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Decreasing Age Disparities in Syphilis and Gonorrhea Incidence Rates in the United States, 1981–2005

Chesson, Harrell W. PhD; Zaidi, Akbar A. PhD; Aral, Sevgi O. PhD

Sexually Transmitted Diseases: April 2008 - Volume 35 - Issue 4 - p 393-397
doi: 10.1097/OLQ.0b013e31815f39f3
Article

Background: Compared to older age groups, teenagers and young adults in the United States are at high risk of acquiring sexually transmitted diseases (STDs). Although the disparity in STD rates across age groups is well documented, changes in the degree of disparity in STD rates across age groups over time have not been examined in detail.

Methods: We examined age-, sex-, and race-specific incidence rates of syphilis and gonorrhea in the United States (excluding New York owing to incomplete age- and race-specific data) from 1981 to 2005. STD rates in younger age groups (ages 15–29 years) were compared to STD rates in older age groups (ages 40–54 years) for each year over the 25-year period. We used regression analyses to examine the trend in the age rate ratio (STD rate in the younger age group divided by STD rate in the older age group) over time, adjusting for autocorrelation.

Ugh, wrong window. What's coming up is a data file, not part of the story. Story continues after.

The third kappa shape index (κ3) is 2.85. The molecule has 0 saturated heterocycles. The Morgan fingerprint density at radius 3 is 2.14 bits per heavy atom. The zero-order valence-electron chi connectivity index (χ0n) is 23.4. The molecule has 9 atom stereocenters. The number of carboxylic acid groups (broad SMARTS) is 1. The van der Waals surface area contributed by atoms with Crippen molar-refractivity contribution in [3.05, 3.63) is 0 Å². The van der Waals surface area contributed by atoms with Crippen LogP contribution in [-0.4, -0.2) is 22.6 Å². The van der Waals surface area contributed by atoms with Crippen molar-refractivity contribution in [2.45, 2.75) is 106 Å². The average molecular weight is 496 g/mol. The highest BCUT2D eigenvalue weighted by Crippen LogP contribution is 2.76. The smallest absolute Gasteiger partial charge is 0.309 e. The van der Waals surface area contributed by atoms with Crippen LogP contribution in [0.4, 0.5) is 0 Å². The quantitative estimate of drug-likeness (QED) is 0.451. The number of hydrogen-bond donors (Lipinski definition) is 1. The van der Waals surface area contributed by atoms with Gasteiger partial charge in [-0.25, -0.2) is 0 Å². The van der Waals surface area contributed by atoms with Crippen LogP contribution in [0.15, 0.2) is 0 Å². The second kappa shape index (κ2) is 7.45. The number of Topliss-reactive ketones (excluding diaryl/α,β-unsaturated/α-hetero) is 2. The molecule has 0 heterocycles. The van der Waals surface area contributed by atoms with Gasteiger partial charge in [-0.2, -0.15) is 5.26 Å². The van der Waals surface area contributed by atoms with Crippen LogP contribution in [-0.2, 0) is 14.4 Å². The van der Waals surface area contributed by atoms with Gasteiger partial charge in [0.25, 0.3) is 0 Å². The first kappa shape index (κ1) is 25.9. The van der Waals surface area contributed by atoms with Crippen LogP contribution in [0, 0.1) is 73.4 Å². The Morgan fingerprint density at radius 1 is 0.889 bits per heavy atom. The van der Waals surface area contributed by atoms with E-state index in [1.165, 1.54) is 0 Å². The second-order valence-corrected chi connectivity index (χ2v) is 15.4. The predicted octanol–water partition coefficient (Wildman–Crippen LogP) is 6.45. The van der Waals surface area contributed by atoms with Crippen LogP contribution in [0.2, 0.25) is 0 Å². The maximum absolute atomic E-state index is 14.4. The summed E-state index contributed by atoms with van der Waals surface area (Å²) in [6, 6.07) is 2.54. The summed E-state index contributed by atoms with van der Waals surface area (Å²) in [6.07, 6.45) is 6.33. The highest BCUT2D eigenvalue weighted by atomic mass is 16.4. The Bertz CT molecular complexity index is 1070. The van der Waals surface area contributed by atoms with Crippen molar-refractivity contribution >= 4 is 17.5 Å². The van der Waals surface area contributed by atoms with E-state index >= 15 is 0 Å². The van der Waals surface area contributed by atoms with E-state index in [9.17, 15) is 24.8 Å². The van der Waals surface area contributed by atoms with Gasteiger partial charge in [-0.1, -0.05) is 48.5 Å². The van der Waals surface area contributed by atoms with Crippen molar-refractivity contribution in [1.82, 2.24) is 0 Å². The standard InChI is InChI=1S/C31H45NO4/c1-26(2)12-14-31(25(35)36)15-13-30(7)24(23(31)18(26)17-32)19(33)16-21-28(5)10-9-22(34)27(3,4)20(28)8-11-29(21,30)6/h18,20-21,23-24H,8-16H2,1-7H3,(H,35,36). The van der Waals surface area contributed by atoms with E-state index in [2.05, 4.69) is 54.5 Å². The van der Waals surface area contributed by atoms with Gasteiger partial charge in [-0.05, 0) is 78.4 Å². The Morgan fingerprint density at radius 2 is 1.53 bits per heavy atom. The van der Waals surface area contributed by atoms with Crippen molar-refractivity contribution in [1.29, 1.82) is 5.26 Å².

Results: The age disparity in syphilis and gonorrhea declined from 1981 to 2005. The estimated annual decline in the age rate ratio was 5.3% for syphilis and 2.0% for gonorrhea for all races overall (P <0.01). Overall, the age disparity in STD rates was more pronounced for females than males.

Conclusions: Future research is needed to clarify the main determinants of the relative decline in STD rates in younger persons and to inform programmatic responses to the changing age disparity in STD rates.

The age disparity in syphilis and gonorrhea rates declined from 1981 to 2005.

From the Division of STD Prevention, National Center for HIV, STD, and TB Prevention, Centers for Disease Control and Prevention, Atlanta, Georgia

The authors thank the Division of STD Prevention seminar participants for helpful comments and suggestions.

The findings and conclusions in this report are those of the authors and do not necessarily represent the views of the Centers for Disease Control and Prevention.

Correspondence: Harrell W. Chesson, PhD, Division of STD Prevention, National Center for HIV, STD, and TB Prevention, Centers for Disease Control and Prevention, Atlanta, GA. E-mail: hchesson@cdc.gov.

Received for publication July 9, 2007, and accepted October 17, 2007.

© Copyright 2008 American Sexually Transmitted Diseases Association